-- Adrian Accaira
Editor's note: Urban Peak's telephone number is 630-3223 and its Web site is
Life in Colorado Springs
I wanted to send you this letter and tell you my story. I have encountered many challenges in my life. Some of them range from medical problems to mental-health problems.
The greatest challenge is to get a job and then work on getting my GED. That would complete my goals in life. The story that you ran two weeks ago about all the homeless young people in this city really hit home. See, I'm having the hardest time in this city trying to find a company that will hire me for a job. I get help from the El Paso Department of Social Services. All I get in cash assistance is $100 a month--that's all I get in benefits.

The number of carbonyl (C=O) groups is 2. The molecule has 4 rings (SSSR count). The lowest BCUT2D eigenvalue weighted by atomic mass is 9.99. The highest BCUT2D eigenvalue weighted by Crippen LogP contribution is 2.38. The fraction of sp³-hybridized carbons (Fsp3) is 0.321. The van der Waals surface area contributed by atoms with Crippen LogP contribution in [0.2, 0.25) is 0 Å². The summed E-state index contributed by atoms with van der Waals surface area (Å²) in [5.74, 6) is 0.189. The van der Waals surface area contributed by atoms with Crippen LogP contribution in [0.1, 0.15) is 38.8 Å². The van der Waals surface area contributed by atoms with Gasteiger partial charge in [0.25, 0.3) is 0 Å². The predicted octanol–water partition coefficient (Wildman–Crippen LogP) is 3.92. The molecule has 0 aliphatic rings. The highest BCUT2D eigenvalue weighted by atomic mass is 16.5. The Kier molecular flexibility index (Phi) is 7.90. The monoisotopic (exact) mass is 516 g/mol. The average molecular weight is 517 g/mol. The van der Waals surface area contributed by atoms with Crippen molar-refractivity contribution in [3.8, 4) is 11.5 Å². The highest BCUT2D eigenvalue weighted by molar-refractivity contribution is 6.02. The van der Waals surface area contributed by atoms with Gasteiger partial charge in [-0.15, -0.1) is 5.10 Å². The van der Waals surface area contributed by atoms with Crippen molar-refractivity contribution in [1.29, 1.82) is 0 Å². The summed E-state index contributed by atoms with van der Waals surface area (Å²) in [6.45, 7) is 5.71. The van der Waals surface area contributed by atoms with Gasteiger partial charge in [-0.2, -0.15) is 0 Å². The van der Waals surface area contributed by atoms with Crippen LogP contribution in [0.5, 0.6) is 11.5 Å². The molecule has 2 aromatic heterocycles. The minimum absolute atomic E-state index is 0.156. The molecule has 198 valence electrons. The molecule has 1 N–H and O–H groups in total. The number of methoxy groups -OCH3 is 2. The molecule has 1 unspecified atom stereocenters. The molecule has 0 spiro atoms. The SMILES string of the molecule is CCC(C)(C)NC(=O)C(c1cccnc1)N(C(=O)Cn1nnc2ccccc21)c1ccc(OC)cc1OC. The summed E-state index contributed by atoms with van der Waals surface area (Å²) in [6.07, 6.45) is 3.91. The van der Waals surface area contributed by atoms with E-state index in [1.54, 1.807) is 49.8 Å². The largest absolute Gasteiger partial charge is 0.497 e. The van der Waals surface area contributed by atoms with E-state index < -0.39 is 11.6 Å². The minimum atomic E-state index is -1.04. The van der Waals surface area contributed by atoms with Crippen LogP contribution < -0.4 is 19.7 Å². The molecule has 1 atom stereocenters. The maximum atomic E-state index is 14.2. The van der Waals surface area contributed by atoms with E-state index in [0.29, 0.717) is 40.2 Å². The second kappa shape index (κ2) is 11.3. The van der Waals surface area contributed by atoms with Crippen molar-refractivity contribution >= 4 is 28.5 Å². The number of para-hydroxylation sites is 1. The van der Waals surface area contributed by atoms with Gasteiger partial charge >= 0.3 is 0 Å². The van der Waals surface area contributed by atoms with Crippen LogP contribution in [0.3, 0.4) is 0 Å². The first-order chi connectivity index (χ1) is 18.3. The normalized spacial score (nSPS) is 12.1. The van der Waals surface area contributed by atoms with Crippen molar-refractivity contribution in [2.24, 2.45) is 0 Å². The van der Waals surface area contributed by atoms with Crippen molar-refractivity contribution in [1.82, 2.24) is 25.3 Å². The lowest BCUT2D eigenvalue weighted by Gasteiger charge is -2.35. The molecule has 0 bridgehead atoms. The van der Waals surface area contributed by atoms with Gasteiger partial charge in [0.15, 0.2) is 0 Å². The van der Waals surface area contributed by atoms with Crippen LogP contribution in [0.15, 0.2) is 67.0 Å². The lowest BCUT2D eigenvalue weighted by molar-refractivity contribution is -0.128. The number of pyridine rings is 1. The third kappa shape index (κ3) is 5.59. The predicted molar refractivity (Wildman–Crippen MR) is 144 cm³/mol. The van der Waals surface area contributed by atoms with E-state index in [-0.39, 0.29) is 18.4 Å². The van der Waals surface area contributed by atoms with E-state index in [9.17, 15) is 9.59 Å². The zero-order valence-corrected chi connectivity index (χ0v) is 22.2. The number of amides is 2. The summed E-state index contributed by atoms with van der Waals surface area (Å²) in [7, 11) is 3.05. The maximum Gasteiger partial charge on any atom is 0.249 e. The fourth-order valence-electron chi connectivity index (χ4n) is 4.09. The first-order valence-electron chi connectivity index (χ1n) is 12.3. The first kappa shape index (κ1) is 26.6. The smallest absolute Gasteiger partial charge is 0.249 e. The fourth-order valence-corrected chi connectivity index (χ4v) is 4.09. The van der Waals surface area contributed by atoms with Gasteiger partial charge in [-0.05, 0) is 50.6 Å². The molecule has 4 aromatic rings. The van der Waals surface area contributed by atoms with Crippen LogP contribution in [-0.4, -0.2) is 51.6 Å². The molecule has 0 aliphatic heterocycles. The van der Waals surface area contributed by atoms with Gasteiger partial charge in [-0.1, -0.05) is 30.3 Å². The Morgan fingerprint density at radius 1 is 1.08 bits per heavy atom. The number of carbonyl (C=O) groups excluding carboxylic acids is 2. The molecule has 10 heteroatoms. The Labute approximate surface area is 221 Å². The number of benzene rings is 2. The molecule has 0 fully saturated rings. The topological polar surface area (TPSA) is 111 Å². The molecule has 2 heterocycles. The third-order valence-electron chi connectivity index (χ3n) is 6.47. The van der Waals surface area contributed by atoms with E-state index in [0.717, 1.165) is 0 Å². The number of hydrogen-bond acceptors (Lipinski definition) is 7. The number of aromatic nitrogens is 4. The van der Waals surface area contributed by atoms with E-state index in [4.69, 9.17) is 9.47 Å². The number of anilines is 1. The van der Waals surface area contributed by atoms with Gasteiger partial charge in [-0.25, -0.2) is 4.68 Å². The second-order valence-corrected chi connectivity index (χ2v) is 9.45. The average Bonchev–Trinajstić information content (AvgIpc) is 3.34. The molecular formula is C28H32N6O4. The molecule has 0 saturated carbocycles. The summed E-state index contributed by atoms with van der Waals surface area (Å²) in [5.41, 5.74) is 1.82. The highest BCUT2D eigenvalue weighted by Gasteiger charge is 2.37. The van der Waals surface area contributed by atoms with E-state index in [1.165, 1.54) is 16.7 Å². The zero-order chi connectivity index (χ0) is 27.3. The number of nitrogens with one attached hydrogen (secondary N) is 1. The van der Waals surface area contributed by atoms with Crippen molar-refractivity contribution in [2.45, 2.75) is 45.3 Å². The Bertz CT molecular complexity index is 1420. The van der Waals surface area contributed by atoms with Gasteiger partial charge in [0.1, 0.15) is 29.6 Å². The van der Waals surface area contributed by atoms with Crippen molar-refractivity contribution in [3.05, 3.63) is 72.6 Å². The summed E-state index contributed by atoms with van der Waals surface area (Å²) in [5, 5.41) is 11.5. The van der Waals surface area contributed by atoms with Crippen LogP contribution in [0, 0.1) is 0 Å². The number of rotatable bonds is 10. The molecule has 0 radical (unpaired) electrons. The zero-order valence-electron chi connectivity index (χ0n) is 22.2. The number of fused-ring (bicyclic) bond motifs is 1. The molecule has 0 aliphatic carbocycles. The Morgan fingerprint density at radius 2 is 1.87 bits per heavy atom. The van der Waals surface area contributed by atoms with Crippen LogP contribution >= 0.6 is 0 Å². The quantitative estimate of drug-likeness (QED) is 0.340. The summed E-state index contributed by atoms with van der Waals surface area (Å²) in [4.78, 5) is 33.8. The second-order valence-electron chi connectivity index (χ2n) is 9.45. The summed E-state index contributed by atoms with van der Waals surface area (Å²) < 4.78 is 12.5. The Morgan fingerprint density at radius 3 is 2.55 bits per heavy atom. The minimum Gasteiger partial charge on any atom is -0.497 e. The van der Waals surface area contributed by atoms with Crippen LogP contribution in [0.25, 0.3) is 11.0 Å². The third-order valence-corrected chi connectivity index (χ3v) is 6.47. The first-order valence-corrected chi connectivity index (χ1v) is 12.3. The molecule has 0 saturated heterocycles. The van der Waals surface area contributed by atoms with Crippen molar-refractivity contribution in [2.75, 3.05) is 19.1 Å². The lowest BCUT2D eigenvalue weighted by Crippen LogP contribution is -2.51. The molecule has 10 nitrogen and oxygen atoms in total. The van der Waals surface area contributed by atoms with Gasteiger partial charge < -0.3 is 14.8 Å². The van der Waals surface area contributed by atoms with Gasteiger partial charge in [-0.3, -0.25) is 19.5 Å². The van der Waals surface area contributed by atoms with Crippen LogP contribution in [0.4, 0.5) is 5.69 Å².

See, the state and government system is not working for me. See, if someone reads my story in the city maybe someone can help me get a job or hire me. I have been going to Pikes Peak Workforce Center every day and putting in applications for jobs and to Goodwill Industries and Division of Vocational Rehabilitation, and pretty soon I am going to be homeless, too.
I can't pay rent and bills, food and child support. I have been all over this city putting in applications. See, I have a learning disability and I have my name on a waiting list with the Resource Exchange for my supported services for Medicaid and state funds to help me get some kind of training to get a job. Thank you for reading this letter. Can you help me, please?
-- Ronald George
Editor's note: If you have a job for Mr. George, contact the newspaper and we will put you in touch.
A novel idea